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Miami Criminal Law Blog

How Social Media Private Direct Messages Can Lead to Your Arrest

At this point in time, nearly everyone is active on some form of social media -whether it's Facebook, Instagram, Twitter, or all of the above. You may know that what's on your newsfeed and is shown to the general public can be used against you as evidence, but did you know that your private direct messages can also lead to charges being placed against you if misconduct is discovered?

What Are Your Plea Options In a Criminal Court Case?

Even if you've never been in a courtroom before, chances are you've seen a movie or television show where the judge asks the defendant how they plea to the crime they are being charged for. A plea is essentially your response to the charges being brought against you. There are three ways a defendant can plea during a court case: guilty, not guilty, and nolo contendere (also known as no contest). The way you plea to charges against you determines the next steps in your case. Once you've put in your plea, it's very difficult to withdraw or change it, so be sure you're comfortable with whatever route you decide to go.

What is Criminal Defense Legal Malpractice?

Can you imagine being behind bars for four decades for a crime you didn't commit? That's what happened to Jacksonville natives Clifford Williams and Nathan Myers when their defense attorney didn't push to present the jury with evidence that would have proven their innocence. Their case was recently overturned on the basis of legal malpractice with the assistance of State Attorney Melissa Nelson, head of Florida's first conviction integrity unit.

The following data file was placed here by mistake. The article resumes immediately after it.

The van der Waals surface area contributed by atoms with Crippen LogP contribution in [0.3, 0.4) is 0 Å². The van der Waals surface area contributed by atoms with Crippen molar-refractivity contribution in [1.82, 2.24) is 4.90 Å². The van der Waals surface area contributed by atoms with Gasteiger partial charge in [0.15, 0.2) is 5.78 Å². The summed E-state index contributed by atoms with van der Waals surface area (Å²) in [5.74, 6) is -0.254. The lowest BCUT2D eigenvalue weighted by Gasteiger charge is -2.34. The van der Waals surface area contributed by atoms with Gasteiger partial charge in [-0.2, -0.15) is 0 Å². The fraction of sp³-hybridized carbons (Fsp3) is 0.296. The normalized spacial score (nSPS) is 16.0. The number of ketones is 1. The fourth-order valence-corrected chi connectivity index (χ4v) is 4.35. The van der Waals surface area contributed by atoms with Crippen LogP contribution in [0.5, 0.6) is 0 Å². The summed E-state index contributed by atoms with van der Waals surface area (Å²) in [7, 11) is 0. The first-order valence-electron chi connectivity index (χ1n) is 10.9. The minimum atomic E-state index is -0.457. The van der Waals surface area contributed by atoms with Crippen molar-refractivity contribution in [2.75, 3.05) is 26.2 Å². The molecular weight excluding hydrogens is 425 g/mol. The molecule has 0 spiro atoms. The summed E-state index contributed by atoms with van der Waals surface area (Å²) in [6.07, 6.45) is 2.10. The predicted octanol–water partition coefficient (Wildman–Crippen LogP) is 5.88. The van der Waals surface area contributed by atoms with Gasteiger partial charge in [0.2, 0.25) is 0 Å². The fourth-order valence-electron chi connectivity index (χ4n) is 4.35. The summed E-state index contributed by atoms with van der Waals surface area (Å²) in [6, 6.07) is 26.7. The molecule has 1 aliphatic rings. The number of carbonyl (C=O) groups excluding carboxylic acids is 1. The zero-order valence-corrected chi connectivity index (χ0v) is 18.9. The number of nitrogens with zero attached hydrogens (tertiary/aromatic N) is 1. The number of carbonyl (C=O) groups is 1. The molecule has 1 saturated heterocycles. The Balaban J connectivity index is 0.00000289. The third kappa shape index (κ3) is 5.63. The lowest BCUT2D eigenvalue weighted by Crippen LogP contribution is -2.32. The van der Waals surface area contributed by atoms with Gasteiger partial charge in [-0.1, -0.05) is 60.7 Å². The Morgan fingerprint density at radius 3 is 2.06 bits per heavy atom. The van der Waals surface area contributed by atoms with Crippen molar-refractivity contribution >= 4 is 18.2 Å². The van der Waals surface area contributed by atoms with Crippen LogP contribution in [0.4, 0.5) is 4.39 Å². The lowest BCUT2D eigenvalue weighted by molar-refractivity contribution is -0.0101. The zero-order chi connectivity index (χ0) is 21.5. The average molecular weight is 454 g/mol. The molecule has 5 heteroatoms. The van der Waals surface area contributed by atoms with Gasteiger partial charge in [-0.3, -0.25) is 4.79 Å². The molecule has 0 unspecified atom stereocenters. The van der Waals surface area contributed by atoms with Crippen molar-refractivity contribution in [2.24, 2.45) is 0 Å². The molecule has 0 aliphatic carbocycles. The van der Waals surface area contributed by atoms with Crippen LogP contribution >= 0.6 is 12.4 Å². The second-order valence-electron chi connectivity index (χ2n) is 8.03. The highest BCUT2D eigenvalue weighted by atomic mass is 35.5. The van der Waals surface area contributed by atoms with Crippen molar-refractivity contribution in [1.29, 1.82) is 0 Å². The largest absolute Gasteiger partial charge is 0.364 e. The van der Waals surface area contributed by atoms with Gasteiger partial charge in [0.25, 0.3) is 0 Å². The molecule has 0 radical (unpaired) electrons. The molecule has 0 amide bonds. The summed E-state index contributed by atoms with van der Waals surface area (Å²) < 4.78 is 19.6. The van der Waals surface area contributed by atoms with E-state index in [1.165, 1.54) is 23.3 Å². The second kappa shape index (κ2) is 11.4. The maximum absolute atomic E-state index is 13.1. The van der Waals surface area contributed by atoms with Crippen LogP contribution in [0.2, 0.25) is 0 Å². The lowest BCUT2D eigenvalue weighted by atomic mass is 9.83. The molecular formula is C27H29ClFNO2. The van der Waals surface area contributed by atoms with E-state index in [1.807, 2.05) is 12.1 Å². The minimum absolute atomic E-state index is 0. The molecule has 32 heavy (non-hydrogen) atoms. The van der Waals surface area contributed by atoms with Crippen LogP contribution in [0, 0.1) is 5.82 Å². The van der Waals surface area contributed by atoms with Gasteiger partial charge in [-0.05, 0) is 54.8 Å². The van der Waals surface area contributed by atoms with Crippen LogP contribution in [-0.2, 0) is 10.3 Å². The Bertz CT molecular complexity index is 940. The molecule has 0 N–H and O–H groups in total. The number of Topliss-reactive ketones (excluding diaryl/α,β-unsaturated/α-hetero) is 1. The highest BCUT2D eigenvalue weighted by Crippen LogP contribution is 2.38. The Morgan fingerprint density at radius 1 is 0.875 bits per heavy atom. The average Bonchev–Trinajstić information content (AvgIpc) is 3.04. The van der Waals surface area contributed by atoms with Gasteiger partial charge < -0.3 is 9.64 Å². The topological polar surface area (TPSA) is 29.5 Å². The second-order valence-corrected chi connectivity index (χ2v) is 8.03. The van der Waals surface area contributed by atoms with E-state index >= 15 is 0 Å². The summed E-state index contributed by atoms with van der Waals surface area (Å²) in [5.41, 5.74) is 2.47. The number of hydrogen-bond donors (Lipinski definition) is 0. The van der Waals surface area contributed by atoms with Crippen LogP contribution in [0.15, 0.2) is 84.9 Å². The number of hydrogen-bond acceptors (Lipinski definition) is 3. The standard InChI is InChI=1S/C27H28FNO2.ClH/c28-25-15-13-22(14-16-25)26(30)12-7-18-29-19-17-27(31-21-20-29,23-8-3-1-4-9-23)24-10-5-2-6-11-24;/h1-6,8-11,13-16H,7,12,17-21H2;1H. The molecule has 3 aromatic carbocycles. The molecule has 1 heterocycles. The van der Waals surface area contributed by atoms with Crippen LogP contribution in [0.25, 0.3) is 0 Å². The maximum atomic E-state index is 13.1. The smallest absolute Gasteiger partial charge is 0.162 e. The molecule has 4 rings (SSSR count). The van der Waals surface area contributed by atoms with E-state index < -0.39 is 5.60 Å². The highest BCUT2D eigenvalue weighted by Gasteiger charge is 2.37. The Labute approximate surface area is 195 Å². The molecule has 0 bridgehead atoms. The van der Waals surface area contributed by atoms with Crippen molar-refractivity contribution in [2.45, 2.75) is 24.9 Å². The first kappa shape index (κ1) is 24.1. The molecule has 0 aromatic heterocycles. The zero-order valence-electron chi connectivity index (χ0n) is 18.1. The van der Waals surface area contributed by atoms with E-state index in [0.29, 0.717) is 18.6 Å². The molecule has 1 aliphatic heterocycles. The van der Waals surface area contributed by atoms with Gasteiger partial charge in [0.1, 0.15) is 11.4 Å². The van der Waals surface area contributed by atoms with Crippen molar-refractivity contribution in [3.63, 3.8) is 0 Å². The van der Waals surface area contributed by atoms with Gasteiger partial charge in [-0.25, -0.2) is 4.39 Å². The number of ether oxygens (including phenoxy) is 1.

According to Jacksonville.com, the two men were arrested and charged with the murder of Jeanette Williams in 1976. Their defense attorney failed to make sure the jury was shown evidence that would have proven the eyewitness who placed them at the crime was lying. Among those findings was that the ballistics report of the bullets found at the scene did not align with the witness's account. Along with the evidence, there were also several family members that were willing to testify that both Clifford Williams and Nathan Myers were at a party nearby, but the jury never got to hear those testimonies.

Four Reasons to Have Your Record Sealed or Expunged

It seems like you can't go a week without hearing a story about a "Florida Man" who committed some kind of ridiculous crime. It's not just Floridians that make these mistakes, but Florida is one of few states with "proud open government laws" where criminal records are public. This makes it incredibly easy for reporters, future employers, and even potential dating prospects to find your record without even conducting a background check. Luckily, we also have the ability to request the sealing or expungement of your criminal record. When a record is sealed or expunged it can't be found by the public or in routine background checks that may be done by a new job or a bank when you're trying to get a loan for a car or a house.

What To Do If There's A Bench Warrant Out For Your Arrest